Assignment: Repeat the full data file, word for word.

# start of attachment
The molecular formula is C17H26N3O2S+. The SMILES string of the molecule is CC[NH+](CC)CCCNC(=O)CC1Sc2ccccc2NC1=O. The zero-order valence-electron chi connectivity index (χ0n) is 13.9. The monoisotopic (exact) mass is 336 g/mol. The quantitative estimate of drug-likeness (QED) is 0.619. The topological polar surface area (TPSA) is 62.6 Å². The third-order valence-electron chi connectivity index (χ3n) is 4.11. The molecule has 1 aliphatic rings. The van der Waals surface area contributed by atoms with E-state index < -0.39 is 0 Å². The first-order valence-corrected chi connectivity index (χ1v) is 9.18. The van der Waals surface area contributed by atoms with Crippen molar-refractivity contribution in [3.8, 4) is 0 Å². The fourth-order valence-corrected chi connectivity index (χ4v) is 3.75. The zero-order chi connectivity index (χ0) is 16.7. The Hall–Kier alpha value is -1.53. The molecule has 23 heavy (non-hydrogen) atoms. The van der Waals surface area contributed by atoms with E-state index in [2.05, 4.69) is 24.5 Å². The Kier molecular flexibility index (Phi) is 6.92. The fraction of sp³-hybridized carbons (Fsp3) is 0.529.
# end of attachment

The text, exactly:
The molecular formula is C17H26N3O2S+. The SMILES string of the molecule is CC[NH+](CC)CCCNC(=O)CC1Sc2ccccc2NC1=O. The zero-order valence-electron chi connectivity index (χ0n) is 13.9. The monoisotopic (exact) mass is 336 g/mol. The quantitative estimate of drug-likeness (QED) is 0.619. The topological polar surface area (TPSA) is 62.6 Å². The third-order valence-electron chi connectivity index (χ3n) is 4.11. The molecule has 1 aliphatic rings. The van der Waals surface area contributed by atoms with E-state index < -0.39 is 0 Å². The first-order valence-corrected chi connectivity index (χ1v) is 9.18. The van der Waals surface area contributed by atoms with Crippen molar-refractivity contribution in [3.8, 4) is 0 Å². The fourth-order valence-corrected chi connectivity index (χ4v) is 3.75. The zero-order chi connectivity index (χ0) is 16.7. The Hall–Kier alpha value is -1.53. The molecule has 23 heavy (non-hydrogen) atoms. The van der Waals surface area contributed by atoms with E-state index in [2.05, 4.69) is 24.5 Å². The Kier molecular flexibility index (Phi) is 6.92. The fraction of sp³-hybridized carbons (Fsp3) is 0.529.